Sexual harassment is one of the most common and difficult workplace issues to navigate, especially when the harasser is your boss. You want to report the behavior, but you are afraid of being fired or retaliated against. You need to know what actions to take to stop the harassment while protecting your job and legal rights.
Sexual harassment often includes one or more of the following types of unwelcome behavior by a supervisor or co-worker:
- Physical touching
- Comments about your appearance/body/attractiveness
- Sexually explicit text messages or e-mails
- Sexual “jokes” or innuendos
- Persistent leering or staring
- Displaying sexual materials
- Solicitation of explicit pictures
- Repeated requests for a romantic date
If you are enduring sexual harassment at work, you need to take immediate action. Follow these 4 steps:
- Send a written complaint. Reporting the conduct in writing is one of the most important steps. You can use work e-mail but include relevant dates and immediately print off a copy for your records. In the complaint, be helpful and professional, offer solutions to the problem, and do not threaten.
- Be specific. Narrow down the key facts. Who, what, where, and when. Do not submit an excessively long complaint.
- Avoid legal conclusions. Do not say “this is illegal harassment.” You can say the same thing with more tact: “I feel like I'm being treated differently because of my sex….” The latter is not a legal conclusion, and it is sufficient without being overly aggressive.
- Send your complaint to the right person. Follow the company's reporting procedures. If the company does not have a reporting policy, use your best judgment (usually human resources, or the owner in small companies). If the harasser is the owner and your boss and there is no one to send a complaint to, contact Moosbrugger Law immediately to discuss your options.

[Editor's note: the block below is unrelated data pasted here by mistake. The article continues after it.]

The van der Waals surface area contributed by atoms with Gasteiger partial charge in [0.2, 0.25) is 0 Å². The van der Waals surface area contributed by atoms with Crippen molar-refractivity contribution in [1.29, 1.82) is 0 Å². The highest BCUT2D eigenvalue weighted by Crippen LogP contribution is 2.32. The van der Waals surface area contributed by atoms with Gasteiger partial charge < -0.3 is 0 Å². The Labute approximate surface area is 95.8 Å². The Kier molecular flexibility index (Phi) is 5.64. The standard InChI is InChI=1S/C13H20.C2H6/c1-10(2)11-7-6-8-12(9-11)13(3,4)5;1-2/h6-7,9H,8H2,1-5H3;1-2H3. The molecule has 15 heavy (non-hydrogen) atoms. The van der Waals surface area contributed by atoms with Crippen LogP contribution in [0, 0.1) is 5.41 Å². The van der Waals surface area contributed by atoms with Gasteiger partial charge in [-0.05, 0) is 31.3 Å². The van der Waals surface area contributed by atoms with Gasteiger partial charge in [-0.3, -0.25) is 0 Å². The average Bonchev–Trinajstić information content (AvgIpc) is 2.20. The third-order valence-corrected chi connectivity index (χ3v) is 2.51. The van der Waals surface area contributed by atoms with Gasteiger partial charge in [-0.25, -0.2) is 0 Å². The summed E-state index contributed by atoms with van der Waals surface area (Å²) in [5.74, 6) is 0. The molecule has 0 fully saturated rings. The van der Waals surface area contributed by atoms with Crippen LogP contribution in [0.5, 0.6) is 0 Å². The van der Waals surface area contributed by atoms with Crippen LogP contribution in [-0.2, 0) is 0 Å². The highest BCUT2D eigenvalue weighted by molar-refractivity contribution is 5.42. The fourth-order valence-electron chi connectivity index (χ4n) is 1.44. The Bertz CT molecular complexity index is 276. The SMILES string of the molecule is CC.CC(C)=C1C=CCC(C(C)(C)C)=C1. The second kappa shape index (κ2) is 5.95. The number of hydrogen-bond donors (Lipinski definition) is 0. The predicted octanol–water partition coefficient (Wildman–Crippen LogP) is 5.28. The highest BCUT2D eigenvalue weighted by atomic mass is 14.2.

I Submitted a Complaint – What Now?
Companies are responsible for what happens to their employees at work. Employers must take all reasonable steps to prevent harassment from occurring and, once a company is aware that harassment may be occurring, it has a legal duty to prevent it from continuing. Preventative measures may include investigating sexual harassment allegations, disciplining/firing the harasser, and taking other corrective measures such as relocating the harasser away from your work location.
If your employer has failed to take corrective action, contact Moosbrugger Law to discuss your options.
If you are reading this, you may believe that you are about to be terminated. In that case, you want to lay a solid foundation for any potential legal claims you may have against your employer. Even if you do not end up in court, you need to have a case that a judge could find credible for your employer to consider settling the claim in your favor. Therefore, you should take two additional steps:
Gather and organize all of the documents that you can find concerning your employment, including:
- Pay stubs
- Text messages
- Audio recordings
- E-mails (including ones that show the employer's receipt of your complaint)
- Performance evaluations
- Disciplinary warnings, reprimands, or write-ups
- Job description
- Awards, accolades, or other evidence that shows you performed well
- Attendance records
- Employee handbook, manual, or other documents describing work rules, policies, and procedures
- Pension benefits and retirement plan information, including monthly statements, including any ESOP plan materials
Do not engage in additional discovery by taking documents or accessing information to which you have no right to possess. Doing so could potentially hurt your employment law claims and expose you to legal liability. Your lawyer can obtain copies of such documents through the discovery process later, if necessary.
If you think co-workers observed the harassment, make a list of their names, e-mail addresses, and telephone numbers, and include a summary of what you expect them to say (good and bad). Specific and detailed information related to unlawful harassment or retaliation is always better than general misgivings about a supervisor or work environment.